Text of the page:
Illinois Supreme Court: Key Races In This Election Cycle

Written by  James M. Odom, Esq.
Senior Policy Analyst, Illinois Family Action

When justice rules a nation, everyone is glad;
when injustice rules, everyone groans.  ~
Proverbs 29:2 

The Illinois Supreme Court District 5 race, between IFA endorsed candidate Republican David Overstreet, and Democrat Judy Cates, is crucial to maintain judicial balance on Illinois’ highest court.

There are 3 Illinois Supreme Court justice seats on the November 3rd ballot. The winner of these elections will serve for the next 10 years. These seats represent 58 percent of Illinois counties[1] and a large majority of residents.

The Illinois Supreme Court consists of 7 justices elected from 5 judicial districts:  Three from District 1 (Cook County), and one each, from Districts 2 through 5.  This election will fill a seat from each of Districts 1, 3 and 5 (see map).

The current make-up of the High Court is as follows[2]:

District Justice                                                 Age       Party                    Joined                 Term_Ends
1st Anne M. Burke (Chief Justice) 76 Democrat 2006 2028
1st Mary Jane Theis 71 Democrat 2010 2022
1st Scott Neville Jr. 71–72 Democrat 2018 2020
2nd Michael J. Burke 61 Republican 2020 2022
3rd Thomas L. Kilbride 67 Democrat 2000 2020
4th Rita B. Garman 76 Republican 2001 2022
5th Lloyd A. Karmeier 80 Republican 2004 2024

Each justice is elected by an ordinary, partisan, first election for a 10-year term.  At the end of the term (and those following, if they remain that long), each justice runs unopposed (or “against his record”) in a retention election, and must receive 60 percent of the votes cast, for another 10-year term.

Due to justices leaving prior to the end of their terms, the timing of Illinois Supreme Court elections is unpredictable and may occur during any general election.

If a Justice does not receive the necessary 60 percent of the vote to be retained, a vacancy occurs (on December 7, 2020 for this election), which would be filled by the newly elected Illinois Supreme Court until the next general election (in 2022).

Appellate Judge David Overstreet (District 5), 54, is running in a first election to replace Republican Justice Lloyd Karmeier who is retiring, while Democrat Justices Thomas Kilbride (District 3) and P. Scott Neville (District 1) are up for retention elections.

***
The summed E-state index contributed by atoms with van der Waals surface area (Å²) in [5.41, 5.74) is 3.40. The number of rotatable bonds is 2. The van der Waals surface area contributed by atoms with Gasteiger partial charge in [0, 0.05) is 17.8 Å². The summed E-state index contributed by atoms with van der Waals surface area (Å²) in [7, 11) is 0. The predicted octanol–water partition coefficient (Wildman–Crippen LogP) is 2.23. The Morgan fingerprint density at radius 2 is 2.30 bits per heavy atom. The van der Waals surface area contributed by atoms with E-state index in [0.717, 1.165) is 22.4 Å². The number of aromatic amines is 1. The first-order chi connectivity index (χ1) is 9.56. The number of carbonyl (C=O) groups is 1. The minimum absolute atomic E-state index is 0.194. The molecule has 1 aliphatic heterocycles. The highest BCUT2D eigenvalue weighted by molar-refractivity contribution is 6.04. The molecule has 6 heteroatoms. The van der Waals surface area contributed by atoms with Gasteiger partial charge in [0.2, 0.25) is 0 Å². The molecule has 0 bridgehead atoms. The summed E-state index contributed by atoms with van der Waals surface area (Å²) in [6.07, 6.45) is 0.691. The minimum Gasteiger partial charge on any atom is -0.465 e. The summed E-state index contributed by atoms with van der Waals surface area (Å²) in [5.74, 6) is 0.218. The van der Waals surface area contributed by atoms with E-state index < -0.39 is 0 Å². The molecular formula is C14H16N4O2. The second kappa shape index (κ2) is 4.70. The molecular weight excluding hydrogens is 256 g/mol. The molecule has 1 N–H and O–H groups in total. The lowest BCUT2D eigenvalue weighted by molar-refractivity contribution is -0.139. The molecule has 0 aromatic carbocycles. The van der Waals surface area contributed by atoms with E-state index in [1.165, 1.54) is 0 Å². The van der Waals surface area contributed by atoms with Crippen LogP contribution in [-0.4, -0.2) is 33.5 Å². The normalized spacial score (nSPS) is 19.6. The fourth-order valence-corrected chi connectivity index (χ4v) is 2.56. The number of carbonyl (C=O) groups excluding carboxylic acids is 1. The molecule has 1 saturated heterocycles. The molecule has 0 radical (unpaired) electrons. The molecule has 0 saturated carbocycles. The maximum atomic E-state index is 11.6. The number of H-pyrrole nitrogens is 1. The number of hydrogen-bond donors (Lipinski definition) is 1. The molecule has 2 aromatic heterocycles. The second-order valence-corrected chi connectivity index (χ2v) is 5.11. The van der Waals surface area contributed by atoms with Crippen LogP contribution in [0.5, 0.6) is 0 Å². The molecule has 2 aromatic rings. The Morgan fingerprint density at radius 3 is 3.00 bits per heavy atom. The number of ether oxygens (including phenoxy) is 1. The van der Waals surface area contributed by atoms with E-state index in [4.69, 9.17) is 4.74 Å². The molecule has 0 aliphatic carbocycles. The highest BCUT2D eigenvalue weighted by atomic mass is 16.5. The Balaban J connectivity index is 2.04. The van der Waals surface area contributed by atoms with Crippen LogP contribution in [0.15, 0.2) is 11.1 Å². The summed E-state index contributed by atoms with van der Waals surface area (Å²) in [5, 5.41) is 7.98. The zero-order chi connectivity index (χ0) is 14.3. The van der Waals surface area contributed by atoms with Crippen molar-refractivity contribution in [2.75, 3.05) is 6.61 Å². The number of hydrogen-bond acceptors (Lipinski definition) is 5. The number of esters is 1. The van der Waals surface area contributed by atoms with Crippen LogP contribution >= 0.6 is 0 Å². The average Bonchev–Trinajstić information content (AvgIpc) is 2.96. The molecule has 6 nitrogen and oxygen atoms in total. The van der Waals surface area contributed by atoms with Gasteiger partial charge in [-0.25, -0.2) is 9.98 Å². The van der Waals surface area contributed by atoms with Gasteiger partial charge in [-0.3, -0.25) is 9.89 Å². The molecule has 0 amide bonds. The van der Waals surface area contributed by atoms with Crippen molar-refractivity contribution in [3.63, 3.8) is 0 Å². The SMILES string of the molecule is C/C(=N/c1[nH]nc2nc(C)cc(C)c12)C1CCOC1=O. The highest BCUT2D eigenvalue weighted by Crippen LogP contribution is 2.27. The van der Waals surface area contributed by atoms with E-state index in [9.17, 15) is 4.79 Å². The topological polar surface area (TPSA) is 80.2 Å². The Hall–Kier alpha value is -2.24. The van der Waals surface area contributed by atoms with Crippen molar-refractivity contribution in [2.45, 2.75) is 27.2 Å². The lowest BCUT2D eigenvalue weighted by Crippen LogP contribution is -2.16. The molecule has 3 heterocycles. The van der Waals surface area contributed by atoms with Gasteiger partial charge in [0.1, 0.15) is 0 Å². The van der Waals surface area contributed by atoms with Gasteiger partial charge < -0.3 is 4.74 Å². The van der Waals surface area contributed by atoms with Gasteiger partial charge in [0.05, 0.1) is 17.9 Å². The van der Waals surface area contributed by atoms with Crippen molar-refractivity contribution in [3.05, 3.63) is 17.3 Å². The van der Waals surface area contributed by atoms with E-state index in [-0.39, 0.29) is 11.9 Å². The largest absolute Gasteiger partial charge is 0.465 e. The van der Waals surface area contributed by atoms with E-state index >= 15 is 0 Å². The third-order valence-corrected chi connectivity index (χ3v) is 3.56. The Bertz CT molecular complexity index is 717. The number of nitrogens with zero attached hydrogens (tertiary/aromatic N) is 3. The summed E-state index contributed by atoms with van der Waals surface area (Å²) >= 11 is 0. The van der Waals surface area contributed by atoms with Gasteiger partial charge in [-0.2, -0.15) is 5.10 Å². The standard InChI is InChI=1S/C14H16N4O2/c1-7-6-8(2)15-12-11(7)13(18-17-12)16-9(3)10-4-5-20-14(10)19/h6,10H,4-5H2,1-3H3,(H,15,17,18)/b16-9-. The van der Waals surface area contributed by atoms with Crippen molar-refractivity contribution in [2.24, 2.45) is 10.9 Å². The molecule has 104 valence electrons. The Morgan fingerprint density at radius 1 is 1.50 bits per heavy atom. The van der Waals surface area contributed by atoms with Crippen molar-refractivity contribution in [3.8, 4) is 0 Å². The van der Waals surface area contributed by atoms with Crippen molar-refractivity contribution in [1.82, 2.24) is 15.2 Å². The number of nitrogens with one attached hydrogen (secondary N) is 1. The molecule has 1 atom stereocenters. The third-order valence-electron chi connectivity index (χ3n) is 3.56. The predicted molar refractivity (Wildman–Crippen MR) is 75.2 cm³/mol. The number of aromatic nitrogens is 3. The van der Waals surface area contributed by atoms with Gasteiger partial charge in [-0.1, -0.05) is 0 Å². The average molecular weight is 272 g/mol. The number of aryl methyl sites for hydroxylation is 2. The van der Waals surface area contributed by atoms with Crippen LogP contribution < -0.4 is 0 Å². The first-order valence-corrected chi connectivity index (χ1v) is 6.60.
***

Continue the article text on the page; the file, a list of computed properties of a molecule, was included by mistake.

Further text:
If Kilbride or Neville were to lose his retention vote, there would be a vacancy which would be nominated and filled internally by the new Court after the election.

Depending upon the District 5 election outcome, the party make-up for that appointment will be 3-3 (with a Democrat Chief Justice, presuming an Overstreet win).  The Illinois Supreme Court officially does not consider party in that replacement, and by political affiliation leans Democrat.

This means that defeating Kilbride or Neville is not likely to result in an increase to Republican make-up on the Court immediately, but a vote against retaining Kilbride could force a first-time election for the seat in 2022, which could be filled by a Republican in a district that has favored President Trump.

Electing Overstreet is necessary to maintain balance in a seat currently held by a Republican.

The political platform and philosophy of the Democrat Party supports revisionist judges, who rule under a constitutional law theory of a “living constitution,” which allows judges to substitute their understanding of current circumstances for the original understanding of the written law itself.  This theory, taught prominently in law schools, undermines constitutional government and the Creator as being the foundational source of law to be enforced by government (i.e., “a Republican Form of Government,” U.S. Constitution, Article 4, Section 4).

This theory is the foundation of such decisions as Roe v. Wade, as well as many others, creating new rights for women to overcome the rights of their unborn children.  Such decisions have rendered it nearly impossible to determine an objective meaning of any Constitutional provision.

The current Democrat majority Court recently saw fit to transfer the lock-down lawsuit filed by State Representative Darren Bailey (R-Louisville) against Governor JB Pritzker from Bailey’s home in Clay County (District 5) to Sangamon County (District 4), where it has languished since the original ruling favorable to Bailey.

Therefore, if judges associate themselves (poor judgment) with the Democrat Party, we should expect them to continue to lead the courts further away from the text of our founding documents, away from God’s moral standards (i.e., “certain inalienable rights”, Declaration of Independence, Preamble), and away from freedom.

Please make every effort to cast a vote for David Overstreet if you live in District 5, and even if you don’t, persuade everyone you know in District 5 to do so! If you live in Cook County or in the 3rd Judicial District, please vote NO to retention.


[1] All counties except: (4th District) Adams, Brown, Calhoun, Cass, Champaign, Clark, Coles, Cumberland, DeWitt, Douglas, Edgar, Ford, Greene, Jersey, Livingston, Logan, Macon, Macoupin, Mason, McLean, Menard, Morgan, Moultrie, Piatt, Pike, Sangamon, Schuyler, Scott, Vermilion, Woodford, (2nd District) Boone, Carroll, DeKalb, DuPage, Jo Daviess, Kane, Kendall, Lake, Lee, McHenry, Ogle, Stephenson, and Winnebago.

[2] http://www.illinoiscourts.gov/SupremeCourt/meetsupremecourt.asp, 

     https://en.wikipedia.org/wiki/Supreme_Court_of_Illinois.



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